Some interesting concepts:
- allows translators to concentrate on the text rather than on the formatting.
- standardized exchange of localization data
- can serve as a common format for localization tool vendors
- supports review comments, translation status of each string
- XLIFF allows to create the target document at any stage
- Custom namespaces and attribute values allow to extend the information included in XLIFF files
Some limitations of XLIFF:
- XLIFF knows nothing about segmentation. [see comments section. This appears not to be the case]
- Extensibility is limited to the specific tool that added the specific extra features.
- Inline elements: XLIFF does not control the filtering process, so the notation of inline elements in entirely in the hands of the translation tool vendor.
XLIFF support in the current translation tools:
Thomas divides XLIFF support in today’s tools into three groups:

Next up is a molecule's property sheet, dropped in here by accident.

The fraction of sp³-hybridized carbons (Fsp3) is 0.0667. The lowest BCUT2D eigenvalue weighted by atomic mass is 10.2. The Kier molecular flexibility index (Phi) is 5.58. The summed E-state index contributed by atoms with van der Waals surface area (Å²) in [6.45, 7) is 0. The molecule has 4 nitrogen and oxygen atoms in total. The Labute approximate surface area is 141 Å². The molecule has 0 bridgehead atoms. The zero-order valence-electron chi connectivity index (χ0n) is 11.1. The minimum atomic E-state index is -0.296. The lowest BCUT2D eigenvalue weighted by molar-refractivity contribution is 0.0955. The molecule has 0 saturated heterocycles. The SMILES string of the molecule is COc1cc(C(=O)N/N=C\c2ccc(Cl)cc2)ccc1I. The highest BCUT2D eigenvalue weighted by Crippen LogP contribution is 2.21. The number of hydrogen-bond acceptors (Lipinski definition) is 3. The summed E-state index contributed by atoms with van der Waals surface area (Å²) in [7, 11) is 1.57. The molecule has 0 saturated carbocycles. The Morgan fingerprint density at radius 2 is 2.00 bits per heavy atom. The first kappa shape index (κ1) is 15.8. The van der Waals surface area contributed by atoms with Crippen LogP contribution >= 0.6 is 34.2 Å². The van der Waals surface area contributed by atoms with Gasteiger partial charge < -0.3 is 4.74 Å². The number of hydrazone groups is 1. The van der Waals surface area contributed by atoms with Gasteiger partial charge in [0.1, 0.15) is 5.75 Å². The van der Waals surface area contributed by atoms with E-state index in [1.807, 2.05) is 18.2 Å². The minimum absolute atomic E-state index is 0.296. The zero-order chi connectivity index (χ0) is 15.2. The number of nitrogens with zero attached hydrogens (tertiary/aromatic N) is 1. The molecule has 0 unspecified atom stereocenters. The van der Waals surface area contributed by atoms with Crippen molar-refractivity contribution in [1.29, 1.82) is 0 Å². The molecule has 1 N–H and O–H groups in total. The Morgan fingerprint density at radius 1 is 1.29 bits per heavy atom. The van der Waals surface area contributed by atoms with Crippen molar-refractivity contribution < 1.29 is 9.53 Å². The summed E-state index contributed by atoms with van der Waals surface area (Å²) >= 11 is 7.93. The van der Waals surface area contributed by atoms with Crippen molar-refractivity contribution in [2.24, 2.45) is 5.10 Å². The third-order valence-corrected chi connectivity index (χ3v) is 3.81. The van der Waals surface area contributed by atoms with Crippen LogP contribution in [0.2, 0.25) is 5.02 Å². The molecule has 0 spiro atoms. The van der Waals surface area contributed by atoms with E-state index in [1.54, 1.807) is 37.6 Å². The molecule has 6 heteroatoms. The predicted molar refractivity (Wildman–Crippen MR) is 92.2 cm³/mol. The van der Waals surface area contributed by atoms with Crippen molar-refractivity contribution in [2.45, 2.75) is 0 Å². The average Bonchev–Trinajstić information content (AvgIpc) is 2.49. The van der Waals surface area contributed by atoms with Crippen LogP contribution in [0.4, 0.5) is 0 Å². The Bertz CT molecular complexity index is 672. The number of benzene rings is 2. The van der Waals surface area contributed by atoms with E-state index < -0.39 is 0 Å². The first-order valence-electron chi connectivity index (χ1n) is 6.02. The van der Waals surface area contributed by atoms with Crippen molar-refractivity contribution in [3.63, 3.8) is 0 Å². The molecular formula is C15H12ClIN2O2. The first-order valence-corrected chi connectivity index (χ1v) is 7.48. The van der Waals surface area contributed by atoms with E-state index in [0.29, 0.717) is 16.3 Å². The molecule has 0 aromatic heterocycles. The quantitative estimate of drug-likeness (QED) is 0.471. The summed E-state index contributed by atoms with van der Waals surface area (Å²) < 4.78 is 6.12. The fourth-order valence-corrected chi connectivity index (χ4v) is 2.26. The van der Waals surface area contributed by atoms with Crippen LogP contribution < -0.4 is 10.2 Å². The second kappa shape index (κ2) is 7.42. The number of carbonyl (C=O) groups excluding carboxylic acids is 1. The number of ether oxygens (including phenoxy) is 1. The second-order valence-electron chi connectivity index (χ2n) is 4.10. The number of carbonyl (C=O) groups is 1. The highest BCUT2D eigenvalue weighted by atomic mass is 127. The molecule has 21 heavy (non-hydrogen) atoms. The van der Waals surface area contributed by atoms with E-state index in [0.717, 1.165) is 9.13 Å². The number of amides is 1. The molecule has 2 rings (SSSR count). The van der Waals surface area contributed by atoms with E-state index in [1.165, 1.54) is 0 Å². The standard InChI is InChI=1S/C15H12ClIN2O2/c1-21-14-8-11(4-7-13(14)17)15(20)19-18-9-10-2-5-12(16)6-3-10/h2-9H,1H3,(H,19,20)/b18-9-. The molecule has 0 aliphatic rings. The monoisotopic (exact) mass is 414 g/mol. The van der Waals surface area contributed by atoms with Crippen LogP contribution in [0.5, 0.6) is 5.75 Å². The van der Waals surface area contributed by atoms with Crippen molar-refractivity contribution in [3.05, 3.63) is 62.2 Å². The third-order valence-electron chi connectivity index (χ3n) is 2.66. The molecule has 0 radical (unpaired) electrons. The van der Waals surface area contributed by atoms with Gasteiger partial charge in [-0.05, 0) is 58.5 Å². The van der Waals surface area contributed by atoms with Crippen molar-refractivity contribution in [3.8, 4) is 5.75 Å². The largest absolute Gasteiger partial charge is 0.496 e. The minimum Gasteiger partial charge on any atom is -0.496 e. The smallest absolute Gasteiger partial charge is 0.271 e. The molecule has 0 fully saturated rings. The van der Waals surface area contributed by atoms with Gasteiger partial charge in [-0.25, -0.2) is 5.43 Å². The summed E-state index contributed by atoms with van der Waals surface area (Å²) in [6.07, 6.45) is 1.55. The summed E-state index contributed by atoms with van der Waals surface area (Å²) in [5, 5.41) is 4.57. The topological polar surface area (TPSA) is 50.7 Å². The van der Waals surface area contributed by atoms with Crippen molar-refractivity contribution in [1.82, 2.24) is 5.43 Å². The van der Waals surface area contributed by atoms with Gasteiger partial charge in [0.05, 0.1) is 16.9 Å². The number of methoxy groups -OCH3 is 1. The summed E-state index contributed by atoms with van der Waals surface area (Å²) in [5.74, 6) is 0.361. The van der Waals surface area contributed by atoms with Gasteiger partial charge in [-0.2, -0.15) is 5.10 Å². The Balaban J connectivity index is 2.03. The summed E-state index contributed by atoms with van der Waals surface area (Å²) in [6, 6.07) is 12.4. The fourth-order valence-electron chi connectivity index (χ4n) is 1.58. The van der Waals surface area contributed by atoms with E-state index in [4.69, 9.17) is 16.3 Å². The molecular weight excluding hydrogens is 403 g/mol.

level 1: source is copied to target. Considered as “messy”, offered by many translation tools today
level 2: offered by memoQ and Trados Studio: opens the files correctly and handles elements more or less correctly. Use custom namespaces for tool-specific functionality.
level 3: offered by Swordfish and Heartsome, offer full support for all of functionalities and features, do not add custom namespaces. They use the “note” element offered by XLIFF.
memoQ works well when opening third-party XLIFF files. Roundtrip of SDLXLIFF files produced by Trados studio works well, but some Trados-specific attributes (e.g. segment status) are not updated.
- make sure XLIFF file is bilingual and not multilingual
- alt-trans elements are not supported in memoQ